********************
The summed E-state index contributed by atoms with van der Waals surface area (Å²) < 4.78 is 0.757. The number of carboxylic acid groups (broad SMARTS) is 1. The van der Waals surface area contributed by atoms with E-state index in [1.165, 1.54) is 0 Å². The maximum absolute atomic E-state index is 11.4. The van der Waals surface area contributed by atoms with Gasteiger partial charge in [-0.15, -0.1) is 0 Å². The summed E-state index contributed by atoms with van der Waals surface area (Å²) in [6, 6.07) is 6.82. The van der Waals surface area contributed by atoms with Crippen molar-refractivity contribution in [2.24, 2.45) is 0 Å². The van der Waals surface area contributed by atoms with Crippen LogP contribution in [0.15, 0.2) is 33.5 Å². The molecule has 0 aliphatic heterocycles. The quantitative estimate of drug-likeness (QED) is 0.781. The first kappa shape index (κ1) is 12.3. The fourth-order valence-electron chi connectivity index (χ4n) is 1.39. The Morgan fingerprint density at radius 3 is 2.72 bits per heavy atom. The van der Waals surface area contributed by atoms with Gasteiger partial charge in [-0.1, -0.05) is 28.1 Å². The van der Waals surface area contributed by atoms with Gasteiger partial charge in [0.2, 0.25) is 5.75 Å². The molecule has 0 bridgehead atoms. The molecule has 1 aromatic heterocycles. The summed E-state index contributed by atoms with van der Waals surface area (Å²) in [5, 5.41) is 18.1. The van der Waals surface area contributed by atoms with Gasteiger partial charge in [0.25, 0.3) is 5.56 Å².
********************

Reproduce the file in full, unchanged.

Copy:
The summed E-state index contributed by atoms with van der Waals surface area (Å²) < 4.78 is 0.757. The number of carboxylic acid groups (broad SMARTS) is 1. The van der Waals surface area contributed by atoms with E-state index in [1.165, 1.54) is 0 Å². The maximum absolute atomic E-state index is 11.4. The van der Waals surface area contributed by atoms with Gasteiger partial charge in [-0.15, -0.1) is 0 Å². The summed E-state index contributed by atoms with van der Waals surface area (Å²) in [6, 6.07) is 6.82. The van der Waals surface area contributed by atoms with Crippen molar-refractivity contribution in [2.24, 2.45) is 0 Å². The van der Waals surface area contributed by atoms with Crippen LogP contribution in [0.15, 0.2) is 33.5 Å². The molecule has 0 aliphatic heterocycles. The quantitative estimate of drug-likeness (QED) is 0.781. The first kappa shape index (κ1) is 12.3. The fourth-order valence-electron chi connectivity index (χ4n) is 1.39. The Morgan fingerprint density at radius 3 is 2.72 bits per heavy atom. The van der Waals surface area contributed by atoms with Gasteiger partial charge in [-0.1, -0.05) is 28.1 Å². The van der Waals surface area contributed by atoms with Gasteiger partial charge in [0.2, 0.25) is 5.75 Å². The molecule has 0 bridgehead atoms. The molecule has 1 aromatic heterocycles. The summed E-state index contributed by atoms with van der Waals surface area (Å²) in [5, 5.41) is 18.1. The van der Waals surface area contributed by atoms with Gasteiger partial charge in [0.25, 0.3) is 5.56 Å².